Code:
    cd c:\Program Files\MySQL\bin\
    mysql -u mysql
    (or)
    mysql -u root
    You should get a mysql prompt.

    If you don't then look inside c:\Program Files\MySQL\data for a file ending in .err - and read this.
  20. #26
  21. Contributing User
    Devshed Newbie (0 - 499 posts)

    Join Date
    Sep 2004
    Posts
    330
    Rep Power
    15
    I used the same statement at my work and it worked fine. I use a Windows 2000 there. So the problem should be a permission or something on my computer at home, which is a Windows XP pro. I turned the firewall off and on but didn't make a difference. Any suggestions?
  22. #27
  23. (retired)
    Devshed Supreme Being (6500+ posts)

    Join Date
    Dec 2003
    Location
    The Laboratory
    Posts
    10,101
    Rep Power
    0
    Yeah. Check that you've spelt the username, pw and dbname correctly. And check if the username that you're using has enough permissions to do things:

    Code:
    SHOW GRANTS FOR username@localhost;
    You should see something like GRANT SELECT, INSERT, UPDATE, DELETE ON tablename.. etc.

    Localhost connects shouldn't be affected by the firewall. So I don't think that's the problem.

    Finally - I had problems with MySQLdb not working out where the socket is. The solution is here

    --Simon
  24. #28
  25. Contributing User
    Devshed Newbie (0 - 499 posts)

    Join Date
    Sep 2004
    Posts
    330
    Rep Power
    15
    Thanks alot for your help. My problem is now resolved, please don't ask what I was doing wrong, it's too embarassing!

    I am going to go with your advice of not using the "root" for general tasks. Could you please give me the command that you use to create a new user.

    Thanks alot,
  26. #29
  27. (retired)
    Devshed Supreme Being (6500+ posts)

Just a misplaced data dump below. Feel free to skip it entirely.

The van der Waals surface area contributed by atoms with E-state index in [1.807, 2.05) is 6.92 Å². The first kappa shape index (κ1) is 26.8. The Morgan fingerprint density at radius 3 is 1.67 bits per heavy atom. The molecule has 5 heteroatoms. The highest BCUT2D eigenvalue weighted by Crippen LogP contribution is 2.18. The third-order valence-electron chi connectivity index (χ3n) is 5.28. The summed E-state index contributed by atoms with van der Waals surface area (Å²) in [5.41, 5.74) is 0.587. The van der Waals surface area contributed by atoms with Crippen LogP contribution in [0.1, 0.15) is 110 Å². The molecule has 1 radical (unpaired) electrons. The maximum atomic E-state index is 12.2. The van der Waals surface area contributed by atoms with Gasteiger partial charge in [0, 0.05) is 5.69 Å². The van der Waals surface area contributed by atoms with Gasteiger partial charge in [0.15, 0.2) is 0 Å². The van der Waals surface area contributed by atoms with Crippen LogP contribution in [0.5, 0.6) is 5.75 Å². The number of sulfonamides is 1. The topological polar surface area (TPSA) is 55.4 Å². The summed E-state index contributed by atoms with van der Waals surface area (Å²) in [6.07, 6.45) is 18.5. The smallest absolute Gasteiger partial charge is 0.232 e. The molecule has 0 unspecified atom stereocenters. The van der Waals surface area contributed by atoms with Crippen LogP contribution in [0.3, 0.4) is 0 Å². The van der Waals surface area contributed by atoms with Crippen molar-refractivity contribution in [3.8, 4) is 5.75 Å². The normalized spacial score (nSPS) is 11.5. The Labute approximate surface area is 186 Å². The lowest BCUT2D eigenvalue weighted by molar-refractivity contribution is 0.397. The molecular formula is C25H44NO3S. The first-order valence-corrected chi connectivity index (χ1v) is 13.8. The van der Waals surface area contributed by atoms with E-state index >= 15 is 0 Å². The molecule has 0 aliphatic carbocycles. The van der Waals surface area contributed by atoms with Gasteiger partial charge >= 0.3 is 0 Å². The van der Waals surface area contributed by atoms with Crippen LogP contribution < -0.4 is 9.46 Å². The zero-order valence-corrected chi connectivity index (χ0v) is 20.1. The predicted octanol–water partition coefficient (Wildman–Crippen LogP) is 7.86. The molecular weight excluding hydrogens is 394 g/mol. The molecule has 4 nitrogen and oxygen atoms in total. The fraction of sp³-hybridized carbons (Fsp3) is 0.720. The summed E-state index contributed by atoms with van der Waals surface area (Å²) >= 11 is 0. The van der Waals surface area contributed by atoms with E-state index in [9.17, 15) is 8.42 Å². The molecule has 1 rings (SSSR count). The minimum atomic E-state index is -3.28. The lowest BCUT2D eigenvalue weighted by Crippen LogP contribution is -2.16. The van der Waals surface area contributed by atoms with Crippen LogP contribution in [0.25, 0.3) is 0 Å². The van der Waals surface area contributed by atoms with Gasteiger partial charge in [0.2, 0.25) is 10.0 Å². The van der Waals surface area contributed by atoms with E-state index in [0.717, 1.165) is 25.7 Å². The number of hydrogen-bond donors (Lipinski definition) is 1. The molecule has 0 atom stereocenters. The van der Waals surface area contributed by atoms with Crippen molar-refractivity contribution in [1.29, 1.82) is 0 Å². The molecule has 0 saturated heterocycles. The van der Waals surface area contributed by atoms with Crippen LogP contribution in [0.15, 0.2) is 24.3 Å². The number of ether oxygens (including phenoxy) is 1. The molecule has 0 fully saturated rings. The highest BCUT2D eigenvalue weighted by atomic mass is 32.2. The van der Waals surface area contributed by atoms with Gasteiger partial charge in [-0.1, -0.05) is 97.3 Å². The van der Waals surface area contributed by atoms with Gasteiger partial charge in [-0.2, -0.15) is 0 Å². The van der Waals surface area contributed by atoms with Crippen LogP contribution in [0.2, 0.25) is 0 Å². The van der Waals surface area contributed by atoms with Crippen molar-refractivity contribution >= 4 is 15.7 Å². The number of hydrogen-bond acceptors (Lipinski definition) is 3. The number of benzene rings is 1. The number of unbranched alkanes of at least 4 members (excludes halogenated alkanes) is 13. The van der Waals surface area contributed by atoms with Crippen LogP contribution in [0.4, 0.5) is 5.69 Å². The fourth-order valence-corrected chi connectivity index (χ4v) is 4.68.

Join Date
    Dec 2003
    Location
    The Laboratory
    Posts
    10,101
    Rep Power
    0
    Sure:

    GRANT SELECT, INSERT, UPDATE, DELETE ON *.* TO 'username'@'localhost';
    FLUSH PRIVILEGES;

    - you can change the *.* to a specific db name if you want the user to only have access to that db. You can get pretty fine-grain control - the command above allows the user to do SELECT, INSERT, UPDATE and DELETE queries only.

    You can also put things in there like:
    CREATE (to be able to create databases - not really necessary, I'd use root for this)
    RELOAD (reloads the server - don't give this permission out lightly)
    FILE (allow user to load data from files - this is a security hazard, but not too bad).

    To add all permissions (which is just another root account) you can GRANT ALL ON *.* ... etc.

    Update the root password while you're at it:
    SET PASSWORD FOR root@localhost = PASSWORD('secret');

    Also a good idea to remove all other default accounts (especially ANYTHING which can connect from '%' -- anywhere).

    DROP USER username

    (remove the account '' -empty username if it's there)

    You can also do it like this:
    DELETE FROM mysql.user WHERE User = 'user' AND Host='Hostname';

    Finally, after EVERY permission change, you'll need to run 'FLUSH PRIVILEGES' to reload the grant tables.

    --Simon
  28. #30
  29. No Profile Picture
    Contributing User
    Devshed Newbie (0 - 499 posts)

    Join Date
    Jun 2004
    Location
    Bimingham,AL
    Posts
    68
    Rep Power
    11
    kind of out of context here , but have you guys taken a look at gadfly its cool

    http://starship.python.net/crew/lornew/

IMN logo majestic logo threadwatch logo seochat tools logo